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1. Introduction

Dwelling entails the "art of capturing atmospheres which are emotions and designing them such that the person can attune to them in harmony with his corporeal mood. [...] Dwelling is the cultivation of emotions in an enclosed space. The shaping of emotions in an enclosed space takes place through movement suggestions and synesthetic characteristics. These are bridge qualities which can be sensed on one's own felt body and perceived in figures."
- Hermann Schmitz 2016:9

Fascinated by the body and technology, I realised that these don’t exist in isolation. The body is always a situated body and, as such, located somewhere. Working in the ancient Waag in Amsterdam, where the textile lab is situated, I knew I needed to do something with this building that has been there since around the fifteenth century. As the building was originally part of Amsterdam’s city wall, maps from both the fifteenth and seventeenth century, show how greatly the city expanded during the time. Whereas the city was surrounded by a swamp during the fifteenth century, by the seventeenth century the typical canals were dug and the canal houses that everybody that has visited Amsterdam will remember were built.

Famous for mastering the oceans, Dutch sailors were amongst the earliest to travel to the East bringing back spices, silk and indigo, for example. We see these colours and materials reflected in the famous paintings by Dutch painters, such as Rembrandt van Rijn (1606- 1669), Frans Hals (1583-1666) and Johannes Vermeer (1632-1675). Yet not just the city of Amsterdam grew during the seventeenth century. Thanks to world-wide trade, art, science, fashion and culture all blossomed and there was great wealth at the time.

This wealth, however, came with a cost, we only now realise how high, impactful and shameful. Even though at times still referred to as the Golden Century, one nowadays realises that the enormous wealth came with a price, not so much for the Dutch, yet the more for the slaves they mainly shipped from Africa to South America.

An extensive article in Dutch weekly magazine De Groene tells us a distant relative of king William of Orange, Johan Maurits van Nassau (1604-1679), plays an important role in the trading of slaves. Even though until recently Johan Maurits was praised for being an illuminated ruler and promotor of art, science and architecture, his reputation was two-faced. He realised that a large number of workers were required to keep the sugar plantations flourish and in 1637 he conquered a slave collection fort from the Portuguese, resulting in the start of large scale slave trading from Africa to South America.

Johan Maurits had taken the advice of a Portugese contemporary at heart, who remarked: ‘Without blacks no sugar’ and realised that “Without sugar […] no art, science, architecture, let alone richness and prestige” Groene. It cannot be a surprise that Amsterdam’s “Golden Century’, its growth, blossoming of trade, art, science and architecture must be directly related to the role of the Dutch tradesmen in the trading, exploitation and cruel treatment of slaves.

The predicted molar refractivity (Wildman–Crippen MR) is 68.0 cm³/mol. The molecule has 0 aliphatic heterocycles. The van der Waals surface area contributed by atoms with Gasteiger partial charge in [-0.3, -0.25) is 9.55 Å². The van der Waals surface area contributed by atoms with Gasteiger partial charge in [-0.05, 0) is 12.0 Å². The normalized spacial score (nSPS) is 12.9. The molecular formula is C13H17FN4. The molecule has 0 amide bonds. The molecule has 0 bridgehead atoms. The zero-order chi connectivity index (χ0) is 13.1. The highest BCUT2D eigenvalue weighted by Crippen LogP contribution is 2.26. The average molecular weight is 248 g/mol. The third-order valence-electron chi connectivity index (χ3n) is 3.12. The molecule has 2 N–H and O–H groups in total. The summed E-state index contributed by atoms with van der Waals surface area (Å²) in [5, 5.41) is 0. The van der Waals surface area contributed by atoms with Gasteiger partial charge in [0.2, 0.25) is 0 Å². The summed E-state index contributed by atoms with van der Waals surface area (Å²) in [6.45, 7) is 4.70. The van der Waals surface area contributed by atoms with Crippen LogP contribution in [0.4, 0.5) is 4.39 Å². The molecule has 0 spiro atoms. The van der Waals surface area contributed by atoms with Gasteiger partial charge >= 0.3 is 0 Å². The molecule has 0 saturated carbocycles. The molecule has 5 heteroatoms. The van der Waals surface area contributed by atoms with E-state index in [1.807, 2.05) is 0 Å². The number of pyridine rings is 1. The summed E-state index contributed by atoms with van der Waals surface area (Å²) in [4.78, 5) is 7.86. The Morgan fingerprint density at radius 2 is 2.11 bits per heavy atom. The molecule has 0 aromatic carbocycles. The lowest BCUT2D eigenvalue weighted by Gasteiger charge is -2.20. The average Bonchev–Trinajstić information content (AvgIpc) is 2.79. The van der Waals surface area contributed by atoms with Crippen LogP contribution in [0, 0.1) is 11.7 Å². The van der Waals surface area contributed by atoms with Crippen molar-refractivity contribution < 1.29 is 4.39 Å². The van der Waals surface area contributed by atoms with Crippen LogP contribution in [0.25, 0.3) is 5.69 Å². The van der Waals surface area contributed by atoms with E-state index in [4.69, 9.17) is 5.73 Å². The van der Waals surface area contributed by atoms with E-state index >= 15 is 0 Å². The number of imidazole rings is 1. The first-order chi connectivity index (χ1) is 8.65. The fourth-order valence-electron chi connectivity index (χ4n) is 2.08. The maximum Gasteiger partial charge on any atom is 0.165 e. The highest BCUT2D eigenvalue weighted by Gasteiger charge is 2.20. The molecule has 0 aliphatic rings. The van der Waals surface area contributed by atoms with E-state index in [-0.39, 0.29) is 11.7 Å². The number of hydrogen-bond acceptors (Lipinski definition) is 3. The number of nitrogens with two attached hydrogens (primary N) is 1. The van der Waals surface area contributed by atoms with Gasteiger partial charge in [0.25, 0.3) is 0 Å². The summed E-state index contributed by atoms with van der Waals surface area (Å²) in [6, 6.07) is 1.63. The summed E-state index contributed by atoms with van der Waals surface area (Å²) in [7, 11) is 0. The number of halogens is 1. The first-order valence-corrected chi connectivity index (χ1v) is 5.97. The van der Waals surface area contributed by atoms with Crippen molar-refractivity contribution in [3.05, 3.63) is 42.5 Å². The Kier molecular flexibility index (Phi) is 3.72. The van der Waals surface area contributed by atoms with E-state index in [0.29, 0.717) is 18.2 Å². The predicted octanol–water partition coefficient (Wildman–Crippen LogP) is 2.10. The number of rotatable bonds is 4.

Fashion and the city In the history of fashion, the origin of fashion design is often dated in 1826 and Charlers Frederik Worth is regarded the first fashion designer of the world since he started the tradition of fashion houses in Paris. This idea proves to have become problematic, since with situating the origin of fashion in Paris, one is not only regarding fashion a strictly western phenomenon, but also excluding non-western clothing from belonging to fashion.
Without acknowledging the fertile ground for institutional racism such an idea pertains, I am interested in Elizabeth Wilson’s contention (in
Adorned in Dreams
1983/2003) that the expansion of trade and the growth of city life needs to be associated with fashionable developments in clothing. Wilson thus ties the origin of fashion(s) directly to the growth of a city and its trade. And this was precisely what happened in 17th century Amsterdam. We could therefor argue that fashion’s origin in the Netherlands happened also in and around the Waag.

The video above, even though situated in Vermeer’s Delft, brings together all the aspects mentioned above and confirms the idea of dress becoming an important signifier for wealth.

Concluding we can say that colonialism, worldwide trade and, terrible but true, above all slavery must be related to the wealth of the city of Amsterdam, its architecture, art and fashion, and as such also to the Clogmakers’ Tower (see ‘Space’). What is more, in this day and age we still exploit people and the planet, and, unfortunately, not in the least related to fashion. In my art-installation, I would like the viewer-participant to experience this inconvenient truth that we can’t seem to or simply won’t fix perhaps once again due to all the prosperity the current system brings.


The primitive present is a rare, exceptional case. However, it influences all conscious experience, especially affective involvement by means of the vital drive, which is formed by the intertwinement of tendencies towards contraction [Engung] and expansion [Weitung] running counter to one another. A basic example is the felt intake of breath.
- Hermann Schmitz (2012)

I like Peter Sloterdijk's idea of us living in bubbels. It also fits the idea of Hermann Schmitz's extended body.

My 'last century' performance work.

I like the verticality of this work and think it is inspiring.

© Jan van Leeuwen, Six Human Heads, Middelburg NL 1982. Collection Zeeuws Museum

© Yvonne Dröge Wendel, Black Ball 2000

© People's Daily Online (China), Fashion Slave, Xiamen 2006

Textielfabriek, a site I stumbled upon when looking for more information about indigo

Last update: June 30, 2021